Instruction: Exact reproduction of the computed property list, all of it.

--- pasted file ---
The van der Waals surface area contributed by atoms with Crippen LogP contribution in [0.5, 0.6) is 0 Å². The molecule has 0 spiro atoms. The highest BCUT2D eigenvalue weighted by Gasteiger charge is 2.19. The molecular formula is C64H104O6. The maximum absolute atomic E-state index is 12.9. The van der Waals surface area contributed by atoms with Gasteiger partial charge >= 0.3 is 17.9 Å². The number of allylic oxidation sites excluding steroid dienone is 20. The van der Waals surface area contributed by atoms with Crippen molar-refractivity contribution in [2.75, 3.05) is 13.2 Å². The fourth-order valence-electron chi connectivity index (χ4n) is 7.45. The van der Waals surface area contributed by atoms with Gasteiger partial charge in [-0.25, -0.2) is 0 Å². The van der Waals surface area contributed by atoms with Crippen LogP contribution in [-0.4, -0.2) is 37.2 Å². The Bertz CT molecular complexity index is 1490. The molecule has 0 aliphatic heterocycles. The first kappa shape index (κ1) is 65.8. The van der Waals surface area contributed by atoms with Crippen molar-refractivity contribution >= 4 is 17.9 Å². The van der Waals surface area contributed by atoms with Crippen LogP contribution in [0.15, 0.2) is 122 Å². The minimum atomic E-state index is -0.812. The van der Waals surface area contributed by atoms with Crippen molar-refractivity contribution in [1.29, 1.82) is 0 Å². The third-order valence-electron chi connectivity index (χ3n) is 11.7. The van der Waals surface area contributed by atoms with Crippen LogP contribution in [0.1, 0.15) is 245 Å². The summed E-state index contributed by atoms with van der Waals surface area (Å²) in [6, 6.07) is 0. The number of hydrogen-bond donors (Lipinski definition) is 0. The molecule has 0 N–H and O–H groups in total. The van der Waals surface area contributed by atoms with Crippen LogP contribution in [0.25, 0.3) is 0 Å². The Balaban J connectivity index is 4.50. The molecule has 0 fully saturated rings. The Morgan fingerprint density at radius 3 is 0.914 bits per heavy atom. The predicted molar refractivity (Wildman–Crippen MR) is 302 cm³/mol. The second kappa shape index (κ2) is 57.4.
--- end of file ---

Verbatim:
The van der Waals surface area contributed by atoms with Crippen LogP contribution in [0.5, 0.6) is 0 Å². The molecule has 0 spiro atoms. The highest BCUT2D eigenvalue weighted by Gasteiger charge is 2.19. The molecular formula is C64H104O6. The maximum absolute atomic E-state index is 12.9. The van der Waals surface area contributed by atoms with Gasteiger partial charge >= 0.3 is 17.9 Å². The number of allylic oxidation sites excluding steroid dienone is 20. The van der Waals surface area contributed by atoms with Crippen molar-refractivity contribution in [2.75, 3.05) is 13.2 Å². The fourth-order valence-electron chi connectivity index (χ4n) is 7.45. The van der Waals surface area contributed by atoms with Gasteiger partial charge in [-0.25, -0.2) is 0 Å². The van der Waals surface area contributed by atoms with Crippen LogP contribution in [-0.4, -0.2) is 37.2 Å². The Bertz CT molecular complexity index is 1490. The molecule has 0 aliphatic heterocycles. The first kappa shape index (κ1) is 65.8. The van der Waals surface area contributed by atoms with Crippen molar-refractivity contribution >= 4 is 17.9 Å². The van der Waals surface area contributed by atoms with Crippen LogP contribution in [0.15, 0.2) is 122 Å². The minimum atomic E-state index is -0.812. The van der Waals surface area contributed by atoms with Crippen molar-refractivity contribution in [1.29, 1.82) is 0 Å². The third-order valence-electron chi connectivity index (χ3n) is 11.7. The van der Waals surface area contributed by atoms with Crippen LogP contribution in [0.1, 0.15) is 245 Å². The summed E-state index contributed by atoms with van der Waals surface area (Å²) in [6, 6.07) is 0. The number of hydrogen-bond donors (Lipinski definition) is 0. The molecule has 0 N–H and O–H groups in total. The van der Waals surface area contributed by atoms with Crippen LogP contribution in [0.25, 0.3) is 0 Å². The Balaban J connectivity index is 4.50. The molecule has 0 fully saturated rings. The Morgan fingerprint density at radius 3 is 0.914 bits per heavy atom. The predicted molar refractivity (Wildman–Crippen MR) is 302 cm³/mol. The second kappa shape index (κ2) is 57.4.